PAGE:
As the U.S. military prepares to exit Afghanistan, its future strategy will be based on a light footprint: Its focus will be to partner with professional, capable military forces to address local security challenges, according to the Pentagon’s just-released Quadrennial Defense Review.
This strategy, led by the military’s Combatant Commanders, has evolved over time. It began with the “War on Drugs” in the 1990s and became central to the military after the Sept. 11 terrorist attacks. During the past decade, Congress has authorized the Pentagon to provide more and more direct assistance to foreign forces to counter terrorism or maintain the status quo (stability).
But, unlike the State Department, the Pentagon does not have to provide any accounting of how and where it spends money on foreign military assistance. The Pentagon doles out its assistance with little coherence and even less public scrutiny. This makes it difficult if not impossible for Congress to know how much taxpayer money is being spent on foreign armies and police units.
Without basic accountability, impact and effectiveness cannot be measured. Fortunately, there’s a simple fix: the Pentagon should have to provide the same level of accountability as the Department of State, which traditionally has been the largest provider of foreign military and police assistance.
Thanks to a one-time report by a government advisory board led by former Defense Secretary Bill Perry there is comprehensive data for 2012. In 2012 the Pentagon provided nearly twice the amount of assistance to foreign police and military as the State Department—$16.2 billion in equipment, weaponry and training from the DOD budget, compared to less than $8 billion from the State Department’s funds.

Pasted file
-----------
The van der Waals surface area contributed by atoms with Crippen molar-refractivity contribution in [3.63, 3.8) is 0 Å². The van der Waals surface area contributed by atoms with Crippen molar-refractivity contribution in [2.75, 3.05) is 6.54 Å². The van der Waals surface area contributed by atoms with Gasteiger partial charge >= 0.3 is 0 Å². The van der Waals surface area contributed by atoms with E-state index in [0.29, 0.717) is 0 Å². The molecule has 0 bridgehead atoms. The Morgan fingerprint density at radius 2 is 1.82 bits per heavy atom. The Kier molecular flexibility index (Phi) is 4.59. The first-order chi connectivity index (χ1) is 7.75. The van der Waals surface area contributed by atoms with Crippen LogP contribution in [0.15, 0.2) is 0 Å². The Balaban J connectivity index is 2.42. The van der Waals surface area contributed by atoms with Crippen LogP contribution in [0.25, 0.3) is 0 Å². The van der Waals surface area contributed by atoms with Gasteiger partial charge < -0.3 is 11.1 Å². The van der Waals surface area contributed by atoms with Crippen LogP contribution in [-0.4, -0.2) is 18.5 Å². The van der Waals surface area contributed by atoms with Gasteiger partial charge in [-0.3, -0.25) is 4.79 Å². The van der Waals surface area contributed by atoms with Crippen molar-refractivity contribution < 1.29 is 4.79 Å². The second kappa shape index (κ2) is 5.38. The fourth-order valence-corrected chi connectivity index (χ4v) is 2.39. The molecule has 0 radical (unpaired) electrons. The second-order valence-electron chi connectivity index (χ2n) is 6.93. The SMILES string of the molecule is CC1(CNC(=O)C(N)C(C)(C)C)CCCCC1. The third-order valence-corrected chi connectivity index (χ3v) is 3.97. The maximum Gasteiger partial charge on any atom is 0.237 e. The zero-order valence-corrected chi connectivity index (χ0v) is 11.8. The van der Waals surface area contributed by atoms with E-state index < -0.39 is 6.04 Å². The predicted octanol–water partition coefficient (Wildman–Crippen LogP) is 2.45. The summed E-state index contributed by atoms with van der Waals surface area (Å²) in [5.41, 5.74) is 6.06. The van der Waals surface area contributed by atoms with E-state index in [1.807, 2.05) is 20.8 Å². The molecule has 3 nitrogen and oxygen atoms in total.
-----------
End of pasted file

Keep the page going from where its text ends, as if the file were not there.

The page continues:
Before the State Department provides assistance, it is required by law to provide Congress and the public with the rationale behind the assistance proposed for the coming fiscal year. This annual report also estimates how much taxpayer money will be spent on every program in every country in the current year and details the actual amounts spent in the previous year.
Meanwhile, the Defense Department isn’t required to give Congress and the public a comprehensive picture of its planned spending or anything to justify what it will spend.
The Pentagon is currently only required to submit reports that summarize its spending to the House and Senate Armed Services Committees. The reports lump together expenditures made from dozens of different programs, often several years after the money has been spent. Although the reports are unclassified, they are not easily accessible to the U.S. public—they cannot be found on the Committees’ websites or on any government website.
There’s no reason why the Pentagon should not be held to the same standards as the State Department if it is going to be in the business of providing foreign military and police assistance.
By requiring the same level of transparency and accountability for the Defense and State Departments, Congress will have a better understanding of the scope and effectiveness of U.S. assistance to other countries and the American people will be better informed about U.S. foreign and defense policies.